North Carolina

Triangle students drill to prepare for NC tornado season

Having made sure all of her students were in a protective position, Hunter Elementary teacher Jen Tymkin rushes to take her place with the second-grade classes in an inner hallway of the east Raleigh elementary school, Wednesday, March 4, 2015. Hunter Elementary conducted a tornado-preparedness drill. The peak time for tornadoes in North Carolina comes in April, May and June.
Having made sure all of her students were in a protective position, Hunter Elementary teacher Jen Tymkin rushes to take her place with the second-grade classes in an inner hallway of the east Raleigh elementary school, Wednesday, March 4, 2015. Hunter Elementary conducted a tornado-preparedness drill. The peak time for tornadoes in North Carolina comes in April, May and June. hlynch@newsobserver.com

As the last patches of snow melted outside, students across the Triangle on Wednesday morning practiced what to do in the event a tornado is spotted nearby.

At 9:30 a.m., a mock tornado warning sent students into their hallways and other secure, windowless areas, where they lined up on their knees with their heads on the floor facing the wall. The statewide drill is part of a broader effort to urge people to be prepared if a tornado or severe thunderstorm strikes.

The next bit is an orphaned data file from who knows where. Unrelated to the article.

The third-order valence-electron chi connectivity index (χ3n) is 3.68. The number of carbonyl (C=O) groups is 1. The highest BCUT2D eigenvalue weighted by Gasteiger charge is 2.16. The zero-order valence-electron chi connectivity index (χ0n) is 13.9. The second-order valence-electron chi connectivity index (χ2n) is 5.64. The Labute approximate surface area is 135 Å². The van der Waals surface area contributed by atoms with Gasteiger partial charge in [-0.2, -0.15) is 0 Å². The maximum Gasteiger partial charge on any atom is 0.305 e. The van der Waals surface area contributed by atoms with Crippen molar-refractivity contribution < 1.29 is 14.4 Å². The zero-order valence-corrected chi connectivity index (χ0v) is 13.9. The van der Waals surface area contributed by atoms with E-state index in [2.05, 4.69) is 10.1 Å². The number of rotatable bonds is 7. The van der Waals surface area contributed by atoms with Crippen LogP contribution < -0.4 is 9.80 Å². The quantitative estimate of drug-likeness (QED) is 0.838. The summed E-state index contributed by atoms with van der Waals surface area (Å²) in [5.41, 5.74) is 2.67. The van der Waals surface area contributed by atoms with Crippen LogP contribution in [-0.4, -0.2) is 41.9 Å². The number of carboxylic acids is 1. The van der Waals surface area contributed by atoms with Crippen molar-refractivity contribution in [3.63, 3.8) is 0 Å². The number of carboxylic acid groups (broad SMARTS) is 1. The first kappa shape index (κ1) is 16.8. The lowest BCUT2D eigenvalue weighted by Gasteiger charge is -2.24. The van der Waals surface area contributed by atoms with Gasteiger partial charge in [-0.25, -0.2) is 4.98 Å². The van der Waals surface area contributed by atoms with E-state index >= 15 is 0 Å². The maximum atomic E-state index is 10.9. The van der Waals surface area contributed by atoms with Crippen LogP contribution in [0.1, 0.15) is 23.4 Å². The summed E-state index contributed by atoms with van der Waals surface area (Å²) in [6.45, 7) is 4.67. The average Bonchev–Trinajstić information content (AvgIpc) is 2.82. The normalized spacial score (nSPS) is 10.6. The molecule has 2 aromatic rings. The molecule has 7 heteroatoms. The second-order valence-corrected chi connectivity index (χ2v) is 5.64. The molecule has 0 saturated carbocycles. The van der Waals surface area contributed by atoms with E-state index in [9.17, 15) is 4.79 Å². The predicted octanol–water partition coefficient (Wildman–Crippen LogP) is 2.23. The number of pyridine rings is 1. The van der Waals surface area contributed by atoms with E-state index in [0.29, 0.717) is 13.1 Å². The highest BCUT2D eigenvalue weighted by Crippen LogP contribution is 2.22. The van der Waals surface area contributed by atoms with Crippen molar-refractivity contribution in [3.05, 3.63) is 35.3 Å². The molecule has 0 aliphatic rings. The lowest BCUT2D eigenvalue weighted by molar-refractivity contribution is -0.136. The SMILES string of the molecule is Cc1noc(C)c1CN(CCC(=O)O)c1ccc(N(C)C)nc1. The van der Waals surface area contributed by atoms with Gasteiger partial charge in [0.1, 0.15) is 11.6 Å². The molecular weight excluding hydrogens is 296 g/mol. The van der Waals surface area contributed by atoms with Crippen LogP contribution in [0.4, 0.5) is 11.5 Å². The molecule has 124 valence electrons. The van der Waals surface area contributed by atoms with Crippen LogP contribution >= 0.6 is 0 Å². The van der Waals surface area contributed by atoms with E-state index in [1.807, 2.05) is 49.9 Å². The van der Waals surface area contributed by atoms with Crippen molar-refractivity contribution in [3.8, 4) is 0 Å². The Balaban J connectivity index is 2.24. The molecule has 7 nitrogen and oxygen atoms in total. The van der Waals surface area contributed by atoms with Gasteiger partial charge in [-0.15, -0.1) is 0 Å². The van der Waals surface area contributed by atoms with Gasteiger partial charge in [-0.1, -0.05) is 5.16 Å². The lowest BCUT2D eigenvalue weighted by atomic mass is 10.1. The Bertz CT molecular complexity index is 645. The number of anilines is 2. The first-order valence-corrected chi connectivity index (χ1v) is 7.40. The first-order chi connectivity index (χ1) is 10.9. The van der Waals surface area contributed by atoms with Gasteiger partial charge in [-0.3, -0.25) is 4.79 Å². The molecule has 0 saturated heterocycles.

The peak time for tornadoes in North Carolina comes in April, May and June, with a secondary peak in October and November, said Nick Petro, a meteorologist with the National Weather Service in Raleigh.

Tornadoes occur when cool, dry air from the north clashes with warm, moist air from the south – conditions that are most likely to happen in the coming months.

“We’re still kind of in winter weather mode, but our weather can turn on a dime here,” Petro said. “We need to be prepared.”

When the siren sounded over the PA system at Hunter Elementary School in Raleigh, students quietly filed into the hallways and lined up against the walls. There they stayed, like turtles, for about three minutes until the all-clear was given.

Fifth-grader Jaylen Bell is a veteran of these drills, but says it’s still good to have them each year. She remembers getting in a corner closet at home when a tornado ripped through Raleigh on a Saturday in April 2011.

“You still have to know what to do in case this happens,” Jaylen said.

Fifth-grader Brinna Mulligan also remembers the 2011 storm and huddling in a corner of her basement with her family.

“We felt safer there,” she said. “But it was still kind of nerve-wracking.”

The National Weather Service issued 81 tornado warnings in North Carolina last year; a warning means a tornado has been spotted or is likely to form based on radar images.

There were 36 tornadoes in the state last year, resulting in 34 injuries and one death.

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